Brian Leno returns with an autograph to memorialize another anniversary — “an autograph from 1932 with a quotation from a certain Rabbi Tarfon, a saintly man who lived around 100 A.D. The translation is beyond my attempts.”
On June 3rd, 1924, Franz Kafka, one of the most influential, and greatest, writers of the twentieth century died.
Dying of a medical condition that made it extremely painful to either eat or drink, he continued to edit a story he was working on at the time.
Because of this illness he was actually starving to death and in a bit of twisted irony the story he was revising was “A Hunger Artist.”
He was not quite 41.
He had given instructions to Max Brod, one of his closest friends, to destroy everything he was leaving behind.
All journals, letters, stories and unfinished novels were to be erased as if they’d never been, and while I usually believe a person’s last wishes should be respected I’m certainly glad Max Brod didn’t feel likewise.
Instead Brod embarked upon a heroic journey and published his friend’s stories and novels, and in some cases contributed to the writing.
I don’t think it’s out of line to say that without Brod there would be no Kafka.
Even though Kafka’s masterpiece, “Metamorphosis,” was published during the writer’s lifetime it probably would have been forgotten years ago if Brod hadn’t brought the rest of the Kafkian treasure trove to light.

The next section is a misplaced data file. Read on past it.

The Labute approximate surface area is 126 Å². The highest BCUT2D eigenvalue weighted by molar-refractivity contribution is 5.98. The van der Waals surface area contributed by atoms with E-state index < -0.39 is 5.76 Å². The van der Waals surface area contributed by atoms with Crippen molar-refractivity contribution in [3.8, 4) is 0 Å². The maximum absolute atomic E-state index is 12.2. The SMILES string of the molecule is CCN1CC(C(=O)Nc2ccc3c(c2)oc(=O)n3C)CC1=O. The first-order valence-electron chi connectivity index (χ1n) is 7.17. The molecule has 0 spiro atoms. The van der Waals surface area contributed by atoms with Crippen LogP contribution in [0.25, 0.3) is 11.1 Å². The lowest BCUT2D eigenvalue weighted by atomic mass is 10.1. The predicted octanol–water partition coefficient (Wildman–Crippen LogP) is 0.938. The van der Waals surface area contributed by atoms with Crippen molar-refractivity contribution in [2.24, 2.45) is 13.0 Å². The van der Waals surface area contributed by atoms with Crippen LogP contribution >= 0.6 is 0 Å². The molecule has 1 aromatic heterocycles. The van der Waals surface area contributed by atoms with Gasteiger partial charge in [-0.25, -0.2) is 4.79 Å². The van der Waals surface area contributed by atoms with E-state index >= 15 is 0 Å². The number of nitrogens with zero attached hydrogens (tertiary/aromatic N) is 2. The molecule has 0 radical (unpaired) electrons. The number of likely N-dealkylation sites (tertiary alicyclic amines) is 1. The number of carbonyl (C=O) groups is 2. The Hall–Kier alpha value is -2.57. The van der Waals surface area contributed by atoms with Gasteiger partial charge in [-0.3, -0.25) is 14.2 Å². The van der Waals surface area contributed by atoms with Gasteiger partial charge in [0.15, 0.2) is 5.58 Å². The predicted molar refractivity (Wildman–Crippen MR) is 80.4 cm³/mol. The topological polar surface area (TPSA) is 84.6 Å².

And I know my life would have been a poorer one if I’d never read of poor Gregor Samsa and his unearthly plight.
Admiring Kafka, and Brod, as much as I do I couldn’t pass up the chance to snap up Brod’s autograph when it appeared.
Obviously Kafka runs a little higher than my wallet will allow. I recently saw a Kafka signature on an envelope to, I believe, his girlfriend Dora Diamant, which was in the $8,000 price range.
I’m not positive the envelope was addressed to Diamant, but I do know she also had some literary papers given to her by Kafka with the same request that, upon his death, they were to be destroyed.
Like Brod she didn’t listen either, but unfortunately for the world of literature the Nazis confiscated the papers. No one knows what became of them.
So have a glass of something and remember Kafka today. Go outside, and find some poor bug crawling on the sidewalk — but don’t step on it. Have a little respect for the Gregor Samsas of the world.